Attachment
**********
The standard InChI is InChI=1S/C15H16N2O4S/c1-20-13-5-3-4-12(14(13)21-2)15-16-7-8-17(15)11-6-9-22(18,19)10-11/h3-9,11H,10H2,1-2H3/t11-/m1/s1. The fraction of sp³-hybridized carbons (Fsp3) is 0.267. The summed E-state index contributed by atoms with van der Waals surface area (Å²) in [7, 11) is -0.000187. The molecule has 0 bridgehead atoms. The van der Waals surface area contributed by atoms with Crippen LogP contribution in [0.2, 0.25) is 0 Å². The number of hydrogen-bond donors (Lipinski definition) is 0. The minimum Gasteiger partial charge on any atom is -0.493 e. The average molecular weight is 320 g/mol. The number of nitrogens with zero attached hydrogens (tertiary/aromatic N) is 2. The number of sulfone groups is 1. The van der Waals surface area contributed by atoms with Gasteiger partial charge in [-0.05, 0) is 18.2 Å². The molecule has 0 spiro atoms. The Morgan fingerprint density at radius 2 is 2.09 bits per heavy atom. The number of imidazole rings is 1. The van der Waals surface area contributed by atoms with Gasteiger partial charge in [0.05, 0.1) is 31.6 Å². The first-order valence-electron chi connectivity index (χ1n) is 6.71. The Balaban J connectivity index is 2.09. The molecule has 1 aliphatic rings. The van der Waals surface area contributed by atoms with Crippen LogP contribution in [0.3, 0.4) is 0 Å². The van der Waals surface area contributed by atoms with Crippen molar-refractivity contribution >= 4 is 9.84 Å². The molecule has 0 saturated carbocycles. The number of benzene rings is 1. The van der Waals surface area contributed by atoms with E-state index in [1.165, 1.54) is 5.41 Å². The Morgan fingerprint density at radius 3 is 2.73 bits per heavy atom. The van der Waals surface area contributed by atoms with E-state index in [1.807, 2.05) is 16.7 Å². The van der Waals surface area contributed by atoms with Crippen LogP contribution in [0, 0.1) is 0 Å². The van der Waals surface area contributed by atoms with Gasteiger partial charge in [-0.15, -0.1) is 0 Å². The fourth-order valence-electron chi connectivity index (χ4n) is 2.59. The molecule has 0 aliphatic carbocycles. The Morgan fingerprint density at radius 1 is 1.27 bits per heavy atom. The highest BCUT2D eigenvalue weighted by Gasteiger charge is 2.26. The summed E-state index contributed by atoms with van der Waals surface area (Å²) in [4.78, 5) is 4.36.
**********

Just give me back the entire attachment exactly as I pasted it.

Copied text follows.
The standard InChI is InChI=1S/C15H16N2O4S/c1-20-13-5-3-4-12(14(13)21-2)15-16-7-8-17(15)11-6-9-22(18,19)10-11/h3-9,11H,10H2,1-2H3/t11-/m1/s1. The fraction of sp³-hybridized carbons (Fsp3) is 0.267. The summed E-state index contributed by atoms with van der Waals surface area (Å²) in [7, 11) is -0.000187. The molecule has 0 bridgehead atoms. The van der Waals surface area contributed by atoms with Crippen LogP contribution in [0.2, 0.25) is 0 Å². The number of hydrogen-bond donors (Lipinski definition) is 0. The minimum Gasteiger partial charge on any atom is -0.493 e. The average molecular weight is 320 g/mol. The number of nitrogens with zero attached hydrogens (tertiary/aromatic N) is 2. The number of sulfone groups is 1. The van der Waals surface area contributed by atoms with Gasteiger partial charge in [-0.05, 0) is 18.2 Å². The molecule has 0 spiro atoms. The Morgan fingerprint density at radius 2 is 2.09 bits per heavy atom. The number of imidazole rings is 1. The van der Waals surface area contributed by atoms with Gasteiger partial charge in [0.05, 0.1) is 31.6 Å². The first-order valence-electron chi connectivity index (χ1n) is 6.71. The Balaban J connectivity index is 2.09. The molecule has 1 aliphatic rings. The van der Waals surface area contributed by atoms with Crippen LogP contribution in [0.3, 0.4) is 0 Å². The van der Waals surface area contributed by atoms with Crippen molar-refractivity contribution >= 4 is 9.84 Å². The molecule has 0 saturated carbocycles. The number of benzene rings is 1. The van der Waals surface area contributed by atoms with E-state index in [1.165, 1.54) is 5.41 Å². The Morgan fingerprint density at radius 3 is 2.73 bits per heavy atom. The van der Waals surface area contributed by atoms with E-state index in [1.807, 2.05) is 16.7 Å². The van der Waals surface area contributed by atoms with Crippen LogP contribution in [0, 0.1) is 0 Å². The van der Waals surface area contributed by atoms with Gasteiger partial charge in [-0.15, -0.1) is 0 Å². The fourth-order valence-electron chi connectivity index (χ4n) is 2.59. The molecule has 0 aliphatic carbocycles. The Morgan fingerprint density at radius 1 is 1.27 bits per heavy atom. The highest BCUT2D eigenvalue weighted by Gasteiger charge is 2.26. The summed E-state index contributed by atoms with van der Waals surface area (Å²) in [4.78, 5) is 4.36.